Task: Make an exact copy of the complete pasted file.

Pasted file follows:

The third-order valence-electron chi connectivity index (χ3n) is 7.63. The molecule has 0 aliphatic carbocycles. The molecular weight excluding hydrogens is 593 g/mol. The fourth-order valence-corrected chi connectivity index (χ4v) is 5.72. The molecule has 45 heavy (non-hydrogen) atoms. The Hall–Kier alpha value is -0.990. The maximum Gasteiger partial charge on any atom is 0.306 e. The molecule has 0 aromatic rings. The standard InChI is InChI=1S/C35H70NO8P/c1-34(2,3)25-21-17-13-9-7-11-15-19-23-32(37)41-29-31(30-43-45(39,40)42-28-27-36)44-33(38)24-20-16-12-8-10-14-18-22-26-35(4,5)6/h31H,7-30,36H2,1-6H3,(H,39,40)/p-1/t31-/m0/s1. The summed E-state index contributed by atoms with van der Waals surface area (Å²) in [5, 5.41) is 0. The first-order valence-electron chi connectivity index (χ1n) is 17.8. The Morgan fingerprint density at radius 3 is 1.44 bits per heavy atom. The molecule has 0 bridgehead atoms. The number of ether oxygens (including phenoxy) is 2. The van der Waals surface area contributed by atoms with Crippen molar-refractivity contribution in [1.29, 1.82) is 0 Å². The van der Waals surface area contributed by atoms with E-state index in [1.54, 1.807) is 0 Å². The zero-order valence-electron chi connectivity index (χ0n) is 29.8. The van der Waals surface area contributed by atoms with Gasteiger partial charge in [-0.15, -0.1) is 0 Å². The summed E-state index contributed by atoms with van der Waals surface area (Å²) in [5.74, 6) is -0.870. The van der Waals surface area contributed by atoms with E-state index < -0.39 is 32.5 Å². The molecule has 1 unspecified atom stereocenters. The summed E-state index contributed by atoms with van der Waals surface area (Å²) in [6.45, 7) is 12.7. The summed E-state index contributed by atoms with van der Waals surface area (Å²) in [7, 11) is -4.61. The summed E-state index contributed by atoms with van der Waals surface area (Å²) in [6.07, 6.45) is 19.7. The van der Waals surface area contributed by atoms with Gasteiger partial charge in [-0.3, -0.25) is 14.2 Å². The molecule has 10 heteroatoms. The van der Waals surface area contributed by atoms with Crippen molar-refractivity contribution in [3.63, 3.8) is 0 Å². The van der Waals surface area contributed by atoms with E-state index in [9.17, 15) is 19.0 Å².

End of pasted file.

The third-order valence-electron chi connectivity index (χ3n) is 7.63. The molecule has 0 aliphatic carbocycles. The molecular weight excluding hydrogens is 593 g/mol. The fourth-order valence-corrected chi connectivity index (χ4v) is 5.72. The molecule has 45 heavy (non-hydrogen) atoms. The Hall–Kier alpha value is -0.990. The maximum Gasteiger partial charge on any atom is 0.306 e. The molecule has 0 aromatic rings. The standard InChI is InChI=1S/C35H70NO8P/c1-34(2,3)25-21-17-13-9-7-11-15-19-23-32(37)41-29-31(30-43-45(39,40)42-28-27-36)44-33(38)24-20-16-12-8-10-14-18-22-26-35(4,5)6/h31H,7-30,36H2,1-6H3,(H,39,40)/p-1/t31-/m0/s1. The summed E-state index contributed by atoms with van der Waals surface area (Å²) in [5, 5.41) is 0. The first-order valence-electron chi connectivity index (χ1n) is 17.8. The Morgan fingerprint density at radius 3 is 1.44 bits per heavy atom. The molecule has 0 bridgehead atoms. The number of ether oxygens (including phenoxy) is 2. The van der Waals surface area contributed by atoms with Crippen molar-refractivity contribution in [1.29, 1.82) is 0 Å². The van der Waals surface area contributed by atoms with E-state index in [1.54, 1.807) is 0 Å². The zero-order valence-electron chi connectivity index (χ0n) is 29.8. The van der Waals surface area contributed by atoms with Gasteiger partial charge in [-0.15, -0.1) is 0 Å². The summed E-state index contributed by atoms with van der Waals surface area (Å²) in [5.74, 6) is -0.870. The van der Waals surface area contributed by atoms with E-state index < -0.39 is 32.5 Å². The molecule has 1 unspecified atom stereocenters. The summed E-state index contributed by atoms with van der Waals surface area (Å²) in [6.45, 7) is 12.7. The summed E-state index contributed by atoms with van der Waals surface area (Å²) in [7, 11) is -4.61. The summed E-state index contributed by atoms with van der Waals surface area (Å²) in [6.07, 6.45) is 19.7. The van der Waals surface area contributed by atoms with Gasteiger partial charge in [-0.3, -0.25) is 14.2 Å². The molecule has 10 heteroatoms. The van der Waals surface area contributed by atoms with Crippen molar-refractivity contribution in [3.63, 3.8) is 0 Å². The van der Waals surface area contributed by atoms with E-state index in [9.17, 15) is 19.0 Å².